One of my favorite features on the website has to be the similarity scores.  At least a few of my posts in the coming weeks will be about these specifically, because quite frankly I think they’re awesome.  To put it simply, similarity score is an advanced stat created by Sabermetrics God Bill James that is designed to show how similar two given players careers have been.  Every player has not only a list of his top 10 similar players for his career numbers, but also the top 10 most similar careers through a given age.  I encourage you to read the quick primer here if you’re interested at all: http://www.baseball-reference.com/about/similarity.shtml
Today I want to talk about Josh Beckett.  While perusing his page the other day I noticed that his most similar player is none other than brand new teammate, John Lackey.  The way similarity score works is it starts at 1000 and points are subtracted for each “unsimilar” thing. Lackey’s score is 971, so they actually have had remarkably similar careers.  Beckett has a record of 107-68 compared to Lackey’s 103-71, and a lifetime ERA of 3.81 compared to Lackey’s 3.79.  
One of the trends in baseball today is general managers and front offices leaning towards new age statistics such as WAR, UZR, and ERA+ to determine a player’s value.  This may be part of the reason why a Jermaine Dye who is coming off a 27 HR, 81 RBI season is still unemployed, but that’s a story for another post.  I only mention this trend because I wonder if any agent or GM has tried to use these similarity scores in negotiations.  Much was made this winter about John Lackey’s brand new 5 year, $82.5 million deal.  GM Theo Epstein had previously set a precedent of not signing starting pitchers to contracts longer than 4 years, but he broke that rule for Lackey.  When it came time to extend Josh Beckett this spring, he told Beckett that he would not do the same for him, and Beckett accepted a 4 year, $68 million extension.  Now of course similarity score does not take expected performance into account, which is at the forefront of contract negotiations.  Beckett has more injury questions than Lackey, which is the reason Theo & Co. are reluctant to sign starting pitchers to long-term deals in the first place.  But it seems to me like Beckett and his agent Michael Moye could have pushed harder for a 5 year deal, given its proximity to Lackey’s and the near identical careers of the two pitchers.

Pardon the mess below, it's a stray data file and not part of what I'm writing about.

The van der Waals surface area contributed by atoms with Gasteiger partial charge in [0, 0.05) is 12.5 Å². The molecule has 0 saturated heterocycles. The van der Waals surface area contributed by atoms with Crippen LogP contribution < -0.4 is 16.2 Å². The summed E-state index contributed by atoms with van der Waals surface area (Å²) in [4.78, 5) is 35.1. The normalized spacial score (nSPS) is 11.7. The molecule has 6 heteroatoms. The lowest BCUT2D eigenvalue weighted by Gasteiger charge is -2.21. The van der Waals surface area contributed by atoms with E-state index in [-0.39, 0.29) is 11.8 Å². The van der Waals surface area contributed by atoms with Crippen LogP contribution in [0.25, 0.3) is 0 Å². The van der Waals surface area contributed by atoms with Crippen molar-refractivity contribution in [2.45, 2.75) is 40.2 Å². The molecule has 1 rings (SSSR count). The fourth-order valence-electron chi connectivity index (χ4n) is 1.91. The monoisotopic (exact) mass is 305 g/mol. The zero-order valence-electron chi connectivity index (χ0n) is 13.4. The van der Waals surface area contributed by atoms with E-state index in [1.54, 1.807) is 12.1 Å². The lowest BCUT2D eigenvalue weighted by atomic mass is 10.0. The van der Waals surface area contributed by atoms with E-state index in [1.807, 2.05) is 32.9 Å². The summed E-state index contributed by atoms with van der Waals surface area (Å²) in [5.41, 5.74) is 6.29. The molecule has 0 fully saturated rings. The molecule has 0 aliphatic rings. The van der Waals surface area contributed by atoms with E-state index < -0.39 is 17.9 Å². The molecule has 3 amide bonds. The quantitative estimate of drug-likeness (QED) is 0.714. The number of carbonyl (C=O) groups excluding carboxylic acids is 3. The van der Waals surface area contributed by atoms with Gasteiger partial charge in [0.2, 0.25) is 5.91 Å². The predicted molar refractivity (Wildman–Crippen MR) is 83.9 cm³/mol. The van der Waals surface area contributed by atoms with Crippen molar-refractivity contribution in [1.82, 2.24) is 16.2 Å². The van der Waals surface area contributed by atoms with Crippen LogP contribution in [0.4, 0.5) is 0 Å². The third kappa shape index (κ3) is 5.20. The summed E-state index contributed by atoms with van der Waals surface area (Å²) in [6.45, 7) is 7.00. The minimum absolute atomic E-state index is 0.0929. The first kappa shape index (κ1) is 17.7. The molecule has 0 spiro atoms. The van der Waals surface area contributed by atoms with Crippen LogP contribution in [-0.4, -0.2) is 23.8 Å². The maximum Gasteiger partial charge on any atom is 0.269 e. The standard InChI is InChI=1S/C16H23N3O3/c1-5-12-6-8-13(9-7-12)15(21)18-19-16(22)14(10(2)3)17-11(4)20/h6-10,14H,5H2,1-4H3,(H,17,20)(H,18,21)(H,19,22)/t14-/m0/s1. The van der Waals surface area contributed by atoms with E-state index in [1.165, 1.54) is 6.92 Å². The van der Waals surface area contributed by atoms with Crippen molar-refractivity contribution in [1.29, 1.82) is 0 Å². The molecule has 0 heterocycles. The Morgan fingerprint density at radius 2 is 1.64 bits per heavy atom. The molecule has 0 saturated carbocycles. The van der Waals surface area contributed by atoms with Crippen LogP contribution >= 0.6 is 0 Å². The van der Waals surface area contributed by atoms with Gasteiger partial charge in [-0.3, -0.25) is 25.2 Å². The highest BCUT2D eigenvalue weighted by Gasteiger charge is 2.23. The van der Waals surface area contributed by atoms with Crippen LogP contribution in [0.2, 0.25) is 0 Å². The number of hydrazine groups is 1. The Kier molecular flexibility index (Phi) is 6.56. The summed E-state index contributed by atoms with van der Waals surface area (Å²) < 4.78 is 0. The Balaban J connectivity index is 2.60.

From here on out, you can assume all data is coming from either http://www.baseball-reference.com or Cot’s Contracts at http://mlbcontracts.blogspot.com.  Both are fabulous resources and I am forever indebted to them.  So credit to them.  Drop me a comment if you enjoyed this post and I’ll try to post again soon.